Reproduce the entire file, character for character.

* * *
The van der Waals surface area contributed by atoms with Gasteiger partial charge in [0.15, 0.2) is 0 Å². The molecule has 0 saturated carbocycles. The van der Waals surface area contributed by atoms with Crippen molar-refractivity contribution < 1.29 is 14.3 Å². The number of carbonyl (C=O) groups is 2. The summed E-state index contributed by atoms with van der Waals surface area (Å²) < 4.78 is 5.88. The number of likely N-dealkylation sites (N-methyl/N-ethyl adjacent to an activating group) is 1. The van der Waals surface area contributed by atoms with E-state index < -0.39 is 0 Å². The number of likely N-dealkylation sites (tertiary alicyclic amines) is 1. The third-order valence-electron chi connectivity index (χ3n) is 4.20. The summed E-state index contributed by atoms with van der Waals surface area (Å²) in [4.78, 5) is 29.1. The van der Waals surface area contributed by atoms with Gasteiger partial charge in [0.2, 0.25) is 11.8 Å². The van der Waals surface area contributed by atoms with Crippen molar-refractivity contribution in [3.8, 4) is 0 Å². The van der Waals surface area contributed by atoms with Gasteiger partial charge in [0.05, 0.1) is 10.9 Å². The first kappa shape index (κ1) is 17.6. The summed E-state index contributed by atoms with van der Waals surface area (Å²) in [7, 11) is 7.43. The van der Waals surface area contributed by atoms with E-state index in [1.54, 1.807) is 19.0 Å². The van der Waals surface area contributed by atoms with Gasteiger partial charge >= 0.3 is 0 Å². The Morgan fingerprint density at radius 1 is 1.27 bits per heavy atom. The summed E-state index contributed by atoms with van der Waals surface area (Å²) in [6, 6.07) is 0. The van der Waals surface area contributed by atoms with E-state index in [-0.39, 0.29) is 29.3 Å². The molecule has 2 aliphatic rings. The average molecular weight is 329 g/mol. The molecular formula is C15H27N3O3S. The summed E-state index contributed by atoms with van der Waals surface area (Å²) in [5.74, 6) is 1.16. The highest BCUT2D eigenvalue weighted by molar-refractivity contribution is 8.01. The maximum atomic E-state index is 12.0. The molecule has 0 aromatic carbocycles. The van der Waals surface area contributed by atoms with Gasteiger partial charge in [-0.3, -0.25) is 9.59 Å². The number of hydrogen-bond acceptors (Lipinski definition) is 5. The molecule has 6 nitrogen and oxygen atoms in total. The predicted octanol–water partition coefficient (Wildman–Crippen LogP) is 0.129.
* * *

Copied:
The van der Waals surface area contributed by atoms with Gasteiger partial charge in [0.15, 0.2) is 0 Å². The molecule has 0 saturated carbocycles. The van der Waals surface area contributed by atoms with Crippen molar-refractivity contribution < 1.29 is 14.3 Å². The number of carbonyl (C=O) groups is 2. The summed E-state index contributed by atoms with van der Waals surface area (Å²) < 4.78 is 5.88. The number of likely N-dealkylation sites (N-methyl/N-ethyl adjacent to an activating group) is 1. The van der Waals surface area contributed by atoms with E-state index < -0.39 is 0 Å². The number of likely N-dealkylation sites (tertiary alicyclic amines) is 1. The third-order valence-electron chi connectivity index (χ3n) is 4.20. The summed E-state index contributed by atoms with van der Waals surface area (Å²) in [4.78, 5) is 29.1. The van der Waals surface area contributed by atoms with Gasteiger partial charge in [0.2, 0.25) is 11.8 Å². The van der Waals surface area contributed by atoms with Crippen molar-refractivity contribution in [3.8, 4) is 0 Å². The van der Waals surface area contributed by atoms with Gasteiger partial charge in [0.05, 0.1) is 10.9 Å². The first kappa shape index (κ1) is 17.6. The summed E-state index contributed by atoms with van der Waals surface area (Å²) in [7, 11) is 7.43. The van der Waals surface area contributed by atoms with E-state index in [1.54, 1.807) is 19.0 Å². The van der Waals surface area contributed by atoms with Gasteiger partial charge >= 0.3 is 0 Å². The Morgan fingerprint density at radius 1 is 1.27 bits per heavy atom. The summed E-state index contributed by atoms with van der Waals surface area (Å²) in [6, 6.07) is 0. The van der Waals surface area contributed by atoms with E-state index in [-0.39, 0.29) is 29.3 Å². The molecule has 2 aliphatic rings. The average molecular weight is 329 g/mol. The molecular formula is C15H27N3O3S. The summed E-state index contributed by atoms with van der Waals surface area (Å²) in [5.74, 6) is 1.16. The highest BCUT2D eigenvalue weighted by molar-refractivity contribution is 8.01. The maximum atomic E-state index is 12.0. The molecule has 0 aromatic carbocycles. The van der Waals surface area contributed by atoms with Gasteiger partial charge in [-0.3, -0.25) is 9.59 Å². The number of hydrogen-bond acceptors (Lipinski definition) is 5. The molecule has 6 nitrogen and oxygen atoms in total. The predicted octanol–water partition coefficient (Wildman–Crippen LogP) is 0.129.